My family has always celebrated Thanksgiving, but Christmas was always our big holiday. I’m always welcome at my older sister Janice’s house every year. She has a big house and we refer to her place as Holiday Headquarters. There was one year many years ago when I was invited to go to my other sister Gabrielle’s house all the way down in North Wildwood, New Jersey. Back then I was newly divorced, and I just didn’t feel like making the drive all the way down there. My daughter was little then and with her Mom and that side of the family for Thanksgiving. I was just happy that my ex-wife was out of the house and out of my life for that matter. I was looking forward to a day of listening to music, watching movies and eating and drinking. I like to be alone. I’m a very social animal, and I get my energy from those around me, but I just wanted a day of sweet nothing and solitude.
I lived in Woodbury, NJ back then. I drove over to the local convenient store and picked up a box of frozen Ellio’s Pizza. It’s a cheap and tasty treat I have loved since I was a lad. The lady at the counter says, “I hope you’re not eating that for Thanksgiving!” I coolly replied, “Oh, no. My daughter loves these things. I always keep them in for her.” (a bold-faced lie)
That night I happily sat on my sofa watching some cool movies, drinking Ketel One vodka and tonics, and eating my delicious Ellio’s Pizza. I had a nice, quiet Thanksgiving. I was grateful to have a family that cared about me and most of all that little Lorelei was in the world.
So I joked around with my sisters about that day, and of course they felt bad for me. They didn’t want me eating frozen pizza and drinking liquor by myself on Thanksgiving, but that’s what I really wanted to do that day. So it’s sort of become a family joke every year for Thanksgiving. It came up again this year, when I declined my sister’s invitation. It’s not that I didn’t want to see her, but I’ve seen her a lot lately, and my parents have passed, so what’s the point? Once the main anchors of a family die, usually the children retreat to their own little families. She understood and we’ll all get together at her annual holiday party in December at Holiday Headquarters.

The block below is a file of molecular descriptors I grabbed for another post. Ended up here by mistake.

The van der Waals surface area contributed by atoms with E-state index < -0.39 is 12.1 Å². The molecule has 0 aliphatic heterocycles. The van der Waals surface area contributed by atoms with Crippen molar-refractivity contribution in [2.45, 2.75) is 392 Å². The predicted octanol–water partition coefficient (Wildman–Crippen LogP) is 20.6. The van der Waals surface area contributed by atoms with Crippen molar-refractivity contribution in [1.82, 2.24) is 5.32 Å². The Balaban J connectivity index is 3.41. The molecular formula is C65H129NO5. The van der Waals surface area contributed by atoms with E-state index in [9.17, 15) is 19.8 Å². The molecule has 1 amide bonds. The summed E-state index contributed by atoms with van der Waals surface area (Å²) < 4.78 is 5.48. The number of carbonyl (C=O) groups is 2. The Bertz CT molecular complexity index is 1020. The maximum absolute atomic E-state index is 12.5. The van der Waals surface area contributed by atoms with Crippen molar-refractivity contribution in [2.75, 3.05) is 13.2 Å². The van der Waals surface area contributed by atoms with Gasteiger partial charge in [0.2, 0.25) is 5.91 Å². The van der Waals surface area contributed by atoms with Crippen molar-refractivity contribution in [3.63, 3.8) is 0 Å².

I went to the Midtown Diner and had a huge breakfast at the counter. Scrambled eggs, bacon and french toast. It’s too much food, but I crushed it all and it was delicious. I went back to my house and did some writing. Lorelei escaped the clutches of having to spend Thanksgiving with her mother. She went to her boyfriend’s mother’s house. She’s a hard-core vegan and made some really creative dishes. I’m glad she’s happy and I’m sure they were glad to have her there for the holiday.
I finished a chapter, and wanted to get something to eat around 4:30. I left the house and walked down to South street. Everything was closed, but I didn’t feel like going into Walgreens where I’d have to get something to heat up or bake in the oven. Then I looked to the left and remembered there was a new 7-Eleven a block away.
I stopped in and was surprised at all of the people in there buying stuff. Maybe I could start a little Thanksgiving club with them. They could come over with a load of 7-Eleven food and I’d supply the booze. I picked up some things and headed back to the house.
The city was deserted. Dark and eerily quiet because everybody was off doing their family things. I got home, went to my desk and fired up an old episode of Columbo on Netflix. I poured myself a vodka and club soda. I don’t drink Ketel One anymore at home. Too expensive. I only have it out now in a martini, straight up with a twist. My current brand is Platinum X7 by Sazerac. A 1.75 bottle is $20. My favorite thing to mix it with is Polar club soda with lemon that I buy by the liter at Walgreens. I tore open the small bag of Lay’s potato chips. Then opened the box that contained the quarter pound 7-Eleven hot dog, and spread mustard along its length.
Changed it up this year! Wanted to send a pic to all of my sisters but decided against it.
“A man who can sit in a room alone and be satisfied is a man that has found inner peace.” – My Dad
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